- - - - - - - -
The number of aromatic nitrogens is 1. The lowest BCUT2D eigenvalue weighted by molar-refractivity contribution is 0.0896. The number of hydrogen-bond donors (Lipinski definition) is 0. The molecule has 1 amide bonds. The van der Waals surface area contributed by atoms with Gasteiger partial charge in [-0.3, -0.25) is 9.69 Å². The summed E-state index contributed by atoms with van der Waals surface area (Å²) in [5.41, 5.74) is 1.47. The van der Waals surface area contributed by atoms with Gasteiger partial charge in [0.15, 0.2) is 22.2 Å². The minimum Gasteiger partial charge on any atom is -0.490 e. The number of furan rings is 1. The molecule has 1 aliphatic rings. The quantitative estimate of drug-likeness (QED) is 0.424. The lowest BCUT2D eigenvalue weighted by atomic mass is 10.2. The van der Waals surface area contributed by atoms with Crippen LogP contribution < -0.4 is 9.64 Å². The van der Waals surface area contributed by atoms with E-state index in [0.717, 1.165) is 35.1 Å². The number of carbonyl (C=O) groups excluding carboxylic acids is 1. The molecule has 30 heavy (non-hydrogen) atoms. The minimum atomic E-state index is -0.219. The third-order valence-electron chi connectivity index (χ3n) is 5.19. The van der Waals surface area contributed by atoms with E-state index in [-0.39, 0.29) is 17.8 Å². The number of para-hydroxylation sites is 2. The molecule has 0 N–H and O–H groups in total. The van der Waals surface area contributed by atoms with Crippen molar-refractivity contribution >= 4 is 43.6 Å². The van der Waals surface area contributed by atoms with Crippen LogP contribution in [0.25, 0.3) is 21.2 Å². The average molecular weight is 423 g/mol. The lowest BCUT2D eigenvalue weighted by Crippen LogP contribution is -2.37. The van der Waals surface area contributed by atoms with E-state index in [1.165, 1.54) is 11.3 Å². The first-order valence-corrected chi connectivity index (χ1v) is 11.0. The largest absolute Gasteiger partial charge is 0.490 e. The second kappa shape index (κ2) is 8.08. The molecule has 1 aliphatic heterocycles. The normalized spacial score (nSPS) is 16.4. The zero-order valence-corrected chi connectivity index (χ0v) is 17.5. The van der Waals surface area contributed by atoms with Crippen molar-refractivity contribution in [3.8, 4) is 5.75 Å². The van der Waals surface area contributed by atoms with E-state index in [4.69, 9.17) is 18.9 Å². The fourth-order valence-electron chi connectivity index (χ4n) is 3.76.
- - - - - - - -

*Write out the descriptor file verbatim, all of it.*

The number of aromatic nitrogens is 1. The lowest BCUT2D eigenvalue weighted by molar-refractivity contribution is 0.0896. The number of hydrogen-bond donors (Lipinski definition) is 0. The molecule has 1 amide bonds. The van der Waals surface area contributed by atoms with Gasteiger partial charge in [-0.3, -0.25) is 9.69 Å². The summed E-state index contributed by atoms with van der Waals surface area (Å²) in [5.41, 5.74) is 1.47. The van der Waals surface area contributed by atoms with Gasteiger partial charge in [0.15, 0.2) is 22.2 Å². The minimum Gasteiger partial charge on any atom is -0.490 e. The number of furan rings is 1. The molecule has 1 aliphatic rings. The quantitative estimate of drug-likeness (QED) is 0.424. The lowest BCUT2D eigenvalue weighted by atomic mass is 10.2. The van der Waals surface area contributed by atoms with Crippen LogP contribution < -0.4 is 9.64 Å². The van der Waals surface area contributed by atoms with E-state index in [0.717, 1.165) is 35.1 Å². The number of carbonyl (C=O) groups excluding carboxylic acids is 1. The molecule has 30 heavy (non-hydrogen) atoms. The minimum atomic E-state index is -0.219. The third-order valence-electron chi connectivity index (χ3n) is 5.19. The van der Waals surface area contributed by atoms with E-state index in [-0.39, 0.29) is 17.8 Å². The number of para-hydroxylation sites is 2. The molecule has 0 N–H and O–H groups in total. The van der Waals surface area contributed by atoms with Crippen molar-refractivity contribution >= 4 is 43.6 Å². The van der Waals surface area contributed by atoms with Crippen LogP contribution in [0.25, 0.3) is 21.2 Å². The average molecular weight is 423 g/mol. The lowest BCUT2D eigenvalue weighted by Crippen LogP contribution is -2.37. The van der Waals surface area contributed by atoms with E-state index in [1.165, 1.54) is 11.3 Å². The first-order valence-corrected chi connectivity index (χ1v) is 11.0. The largest absolute Gasteiger partial charge is 0.490 e. The second kappa shape index (κ2) is 8.08. The molecule has 1 aliphatic heterocycles. The normalized spacial score (nSPS) is 16.4. The zero-order valence-corrected chi connectivity index (χ0v) is 17.5. The van der Waals surface area contributed by atoms with Crippen molar-refractivity contribution in [3.8, 4) is 5.75 Å². The van der Waals surface area contributed by atoms with E-state index in [4.69, 9.17) is 18.9 Å². The fourth-order valence-electron chi connectivity index (χ4n) is 3.76.